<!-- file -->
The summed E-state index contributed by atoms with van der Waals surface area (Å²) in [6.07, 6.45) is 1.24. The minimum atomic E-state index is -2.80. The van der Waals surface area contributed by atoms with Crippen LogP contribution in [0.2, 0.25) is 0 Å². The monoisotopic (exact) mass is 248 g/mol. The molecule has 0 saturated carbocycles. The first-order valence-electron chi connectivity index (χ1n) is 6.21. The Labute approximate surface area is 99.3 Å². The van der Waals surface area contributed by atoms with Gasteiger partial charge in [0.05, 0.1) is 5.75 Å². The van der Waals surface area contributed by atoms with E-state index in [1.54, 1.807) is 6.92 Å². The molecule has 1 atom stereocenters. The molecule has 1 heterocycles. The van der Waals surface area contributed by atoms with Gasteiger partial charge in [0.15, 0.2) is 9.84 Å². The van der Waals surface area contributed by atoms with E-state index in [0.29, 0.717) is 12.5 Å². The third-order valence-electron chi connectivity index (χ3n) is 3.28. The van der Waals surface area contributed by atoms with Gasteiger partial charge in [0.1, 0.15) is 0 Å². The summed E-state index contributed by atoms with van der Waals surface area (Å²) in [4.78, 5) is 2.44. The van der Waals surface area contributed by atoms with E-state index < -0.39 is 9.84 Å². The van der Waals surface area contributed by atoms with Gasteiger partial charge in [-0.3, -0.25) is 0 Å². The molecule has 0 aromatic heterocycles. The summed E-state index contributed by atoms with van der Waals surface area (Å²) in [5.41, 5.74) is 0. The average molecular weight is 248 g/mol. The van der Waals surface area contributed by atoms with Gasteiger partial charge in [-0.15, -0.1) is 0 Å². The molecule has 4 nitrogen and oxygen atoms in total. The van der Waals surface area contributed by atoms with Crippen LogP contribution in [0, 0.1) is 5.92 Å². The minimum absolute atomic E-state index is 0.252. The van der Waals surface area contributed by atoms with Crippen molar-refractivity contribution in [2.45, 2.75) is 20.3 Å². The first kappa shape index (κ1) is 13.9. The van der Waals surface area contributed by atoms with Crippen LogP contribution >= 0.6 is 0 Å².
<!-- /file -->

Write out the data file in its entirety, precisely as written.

The summed E-state index contributed by atoms with van der Waals surface area (Å²) in [6.07, 6.45) is 1.24. The minimum atomic E-state index is -2.80. The van der Waals surface area contributed by atoms with Crippen LogP contribution in [0.2, 0.25) is 0 Å². The monoisotopic (exact) mass is 248 g/mol. The molecule has 0 saturated carbocycles. The first-order valence-electron chi connectivity index (χ1n) is 6.21. The Labute approximate surface area is 99.3 Å². The van der Waals surface area contributed by atoms with Gasteiger partial charge in [0.05, 0.1) is 5.75 Å². The van der Waals surface area contributed by atoms with E-state index in [1.54, 1.807) is 6.92 Å². The molecule has 1 atom stereocenters. The molecule has 1 heterocycles. The van der Waals surface area contributed by atoms with Gasteiger partial charge in [0.15, 0.2) is 9.84 Å². The van der Waals surface area contributed by atoms with E-state index in [0.29, 0.717) is 12.5 Å². The third-order valence-electron chi connectivity index (χ3n) is 3.28. The van der Waals surface area contributed by atoms with Gasteiger partial charge in [0.1, 0.15) is 0 Å². The summed E-state index contributed by atoms with van der Waals surface area (Å²) in [4.78, 5) is 2.44. The van der Waals surface area contributed by atoms with E-state index < -0.39 is 9.84 Å². The van der Waals surface area contributed by atoms with Gasteiger partial charge in [-0.3, -0.25) is 0 Å². The molecule has 0 aromatic heterocycles. The summed E-state index contributed by atoms with van der Waals surface area (Å²) in [5.41, 5.74) is 0. The average molecular weight is 248 g/mol. The van der Waals surface area contributed by atoms with Gasteiger partial charge in [-0.15, -0.1) is 0 Å². The molecule has 4 nitrogen and oxygen atoms in total. The van der Waals surface area contributed by atoms with Crippen LogP contribution in [0, 0.1) is 5.92 Å². The minimum absolute atomic E-state index is 0.252. The van der Waals surface area contributed by atoms with Crippen molar-refractivity contribution in [2.45, 2.75) is 20.3 Å². The first kappa shape index (κ1) is 13.9. The van der Waals surface area contributed by atoms with Crippen LogP contribution >= 0.6 is 0 Å².